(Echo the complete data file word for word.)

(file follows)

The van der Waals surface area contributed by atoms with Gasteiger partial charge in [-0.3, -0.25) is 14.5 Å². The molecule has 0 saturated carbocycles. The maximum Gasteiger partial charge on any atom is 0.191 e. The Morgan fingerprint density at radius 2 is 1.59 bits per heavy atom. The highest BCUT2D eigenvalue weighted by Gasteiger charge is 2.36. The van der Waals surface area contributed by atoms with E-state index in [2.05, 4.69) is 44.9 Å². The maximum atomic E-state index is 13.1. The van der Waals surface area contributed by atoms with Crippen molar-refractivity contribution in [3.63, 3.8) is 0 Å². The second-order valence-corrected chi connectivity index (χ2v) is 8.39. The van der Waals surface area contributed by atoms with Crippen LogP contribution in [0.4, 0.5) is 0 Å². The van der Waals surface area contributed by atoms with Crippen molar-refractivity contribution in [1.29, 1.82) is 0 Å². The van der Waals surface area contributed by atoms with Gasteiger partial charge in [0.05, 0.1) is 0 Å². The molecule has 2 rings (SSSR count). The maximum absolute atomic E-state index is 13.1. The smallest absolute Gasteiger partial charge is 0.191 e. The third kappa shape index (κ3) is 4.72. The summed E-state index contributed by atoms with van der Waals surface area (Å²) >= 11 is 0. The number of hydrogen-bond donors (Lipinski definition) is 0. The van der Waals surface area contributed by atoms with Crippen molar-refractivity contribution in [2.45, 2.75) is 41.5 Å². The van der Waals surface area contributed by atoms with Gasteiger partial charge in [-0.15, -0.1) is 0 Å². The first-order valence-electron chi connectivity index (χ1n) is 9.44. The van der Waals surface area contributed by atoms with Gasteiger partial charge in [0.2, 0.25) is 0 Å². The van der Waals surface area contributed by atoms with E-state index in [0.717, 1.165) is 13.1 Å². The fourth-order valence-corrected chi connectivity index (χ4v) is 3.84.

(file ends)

The van der Waals surface area contributed by atoms with Gasteiger partial charge in [-0.3, -0.25) is 14.5 Å². The molecule has 0 saturated carbocycles. The maximum Gasteiger partial charge on any atom is 0.191 e. The Morgan fingerprint density at radius 2 is 1.59 bits per heavy atom. The highest BCUT2D eigenvalue weighted by Gasteiger charge is 2.36. The van der Waals surface area contributed by atoms with E-state index in [2.05, 4.69) is 44.9 Å². The maximum atomic E-state index is 13.1. The van der Waals surface area contributed by atoms with Crippen molar-refractivity contribution in [3.63, 3.8) is 0 Å². The second-order valence-corrected chi connectivity index (χ2v) is 8.39. The van der Waals surface area contributed by atoms with Crippen LogP contribution in [0.4, 0.5) is 0 Å². The van der Waals surface area contributed by atoms with Crippen molar-refractivity contribution in [1.29, 1.82) is 0 Å². The van der Waals surface area contributed by atoms with Gasteiger partial charge in [0.05, 0.1) is 0 Å². The molecule has 2 rings (SSSR count). The maximum absolute atomic E-state index is 13.1. The smallest absolute Gasteiger partial charge is 0.191 e. The third kappa shape index (κ3) is 4.72. The summed E-state index contributed by atoms with van der Waals surface area (Å²) >= 11 is 0. The number of hydrogen-bond donors (Lipinski definition) is 0. The van der Waals surface area contributed by atoms with Crippen molar-refractivity contribution in [2.45, 2.75) is 41.5 Å². The van der Waals surface area contributed by atoms with Gasteiger partial charge in [-0.15, -0.1) is 0 Å². The first-order valence-electron chi connectivity index (χ1n) is 9.44. The van der Waals surface area contributed by atoms with Gasteiger partial charge in [0.2, 0.25) is 0 Å². The van der Waals surface area contributed by atoms with E-state index in [0.717, 1.165) is 13.1 Å². The fourth-order valence-corrected chi connectivity index (χ4v) is 3.84.